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Old Abe, Eagle Hero: The Civil War's Most Famous Mascot Hardcover – September 1, 2010
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The true story of an eagle that spent three years with a Union regiment fighting in the states bordering the southern Mississippi River and his activities after the war.
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Old Abe turned out to be very courageous in battle, and was an inspiration to his regiment, so much so that Southern soldiers tried to capture him. As he made his escape, Old Abe was injured, but survived the battle, flying away behind the Northern lines. The press loved the story, and soon Old Abe and his adventures were famous all over the country. Old Abe had a distinguished military career, participating in twenty-five major battles before being sent home to safety, where he was given a place of honor at the Wisconsin Capitol building. P.T. Barnum even tried to buy him, but Old Abe stayed put, visiting with the soldiers from his regiment who came to see him as well as the general public, as well as making an appearance at the Chicago World's fair.
The author, Patrick Young, is a descendent of the commander of Old Abe's regiment, and grew up hearing family stories about the eagle from his grandmother and mother. His book was originally published with different illustrations in 1965, but the text is not at all dated and offers a lively narrative, well-suited for reading aloud.
Artist Anne Lee makes her picture book debut with this title, and her atmospheric watercolor and ink paintings of Old Abe and his friends add a fresh touch to this story; I particularly like her images of the eagle soaring in the vast sky as he hovers over the battlefield, with an American flag below, on his way to safe haven after being injured. She uses a palette with many shades of yellow, browns, and oranges, which evoke the sepia-toned photographs of the Civil War era, highlighted by the blues and grays of the soldiers' uniforms.
This book would make an excellent read-aloud for elementary school teachers for units on the Civil War or for discussing our national bird, the bald eagle. It's also a heartwarming animal story that many parents would enjoy sharing with their children.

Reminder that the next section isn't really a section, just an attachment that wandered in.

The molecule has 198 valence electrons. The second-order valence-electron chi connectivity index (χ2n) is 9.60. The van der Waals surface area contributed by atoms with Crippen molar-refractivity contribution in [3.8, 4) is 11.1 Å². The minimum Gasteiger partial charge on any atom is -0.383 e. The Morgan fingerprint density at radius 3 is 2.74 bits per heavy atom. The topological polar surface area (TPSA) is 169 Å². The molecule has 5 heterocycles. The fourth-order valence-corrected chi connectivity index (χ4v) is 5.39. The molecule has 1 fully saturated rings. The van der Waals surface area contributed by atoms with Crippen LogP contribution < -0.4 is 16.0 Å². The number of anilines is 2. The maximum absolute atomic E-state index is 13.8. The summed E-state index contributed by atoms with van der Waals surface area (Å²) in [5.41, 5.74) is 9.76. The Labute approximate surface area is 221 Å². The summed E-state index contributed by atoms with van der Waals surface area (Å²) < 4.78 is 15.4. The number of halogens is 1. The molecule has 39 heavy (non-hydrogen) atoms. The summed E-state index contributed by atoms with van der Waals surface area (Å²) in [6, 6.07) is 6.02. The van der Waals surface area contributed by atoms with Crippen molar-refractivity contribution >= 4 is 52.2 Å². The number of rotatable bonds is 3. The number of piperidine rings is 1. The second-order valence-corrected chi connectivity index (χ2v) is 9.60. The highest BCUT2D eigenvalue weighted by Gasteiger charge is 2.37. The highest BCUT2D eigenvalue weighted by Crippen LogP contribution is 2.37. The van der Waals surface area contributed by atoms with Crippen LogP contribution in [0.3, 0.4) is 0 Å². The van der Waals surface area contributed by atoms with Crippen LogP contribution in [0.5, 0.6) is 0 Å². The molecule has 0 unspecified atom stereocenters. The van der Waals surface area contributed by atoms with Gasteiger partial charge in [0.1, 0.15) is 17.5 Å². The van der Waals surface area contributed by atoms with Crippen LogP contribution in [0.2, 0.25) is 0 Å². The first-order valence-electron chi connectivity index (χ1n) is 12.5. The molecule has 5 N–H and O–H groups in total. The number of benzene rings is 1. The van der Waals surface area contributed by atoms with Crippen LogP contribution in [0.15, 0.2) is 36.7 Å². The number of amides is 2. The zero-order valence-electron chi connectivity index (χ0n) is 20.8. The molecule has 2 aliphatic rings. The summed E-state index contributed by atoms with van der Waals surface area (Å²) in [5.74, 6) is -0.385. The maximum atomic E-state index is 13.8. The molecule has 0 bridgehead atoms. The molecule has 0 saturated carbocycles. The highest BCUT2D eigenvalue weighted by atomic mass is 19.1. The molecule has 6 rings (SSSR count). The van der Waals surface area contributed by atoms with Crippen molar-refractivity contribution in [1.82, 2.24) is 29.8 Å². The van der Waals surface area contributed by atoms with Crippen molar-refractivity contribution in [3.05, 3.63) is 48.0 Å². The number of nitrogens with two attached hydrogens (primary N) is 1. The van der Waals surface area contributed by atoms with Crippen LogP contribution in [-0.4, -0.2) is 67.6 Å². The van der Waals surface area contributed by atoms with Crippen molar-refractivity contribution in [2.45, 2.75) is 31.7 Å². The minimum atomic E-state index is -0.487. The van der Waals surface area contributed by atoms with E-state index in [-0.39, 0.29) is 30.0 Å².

Mr. Young's text follows Old Abe throughout his life, as a young eaglet raised by Native Americans, his war time experiences, and his life after the war are all detailed in the book.
The Civil War can be a tough subject to introduce young readers. The concepts of war and death are scary to many adults, not to mention children, but Mr. Young's book, with illustrations by Anne Lee, treads very carefully around these issues. Written for readers between four to eight years old, the text does not go into the complicated issues of the war, but rather treats it as a mundane event, and is not at all scary for the readers of the younger set.
Anne Lee's water color and ink illustrations are simplistically rendered with a gentle nod to the sensitivities of her young readers. Battle scenes are shown, but from a distance, and therefore do not offer any graphic depictions of war, In one close up, Old Abe can be seen dragging an unconscious soldier to safety with bullets flying through the air and explosions all around, but even this illustration does not offer graphic or gruesome images of the realities of war.
"Old Abe, Eagle Hero" never once talks down to, at, or over the heads of its young audience, though the facts of war, its causes and consequences are largely glossed over. Through Old Abe, children can be gently introduced to the Civil War, and if they have questions about the war, I'm sure their parents and teachers can and will appropriately address those issues with the children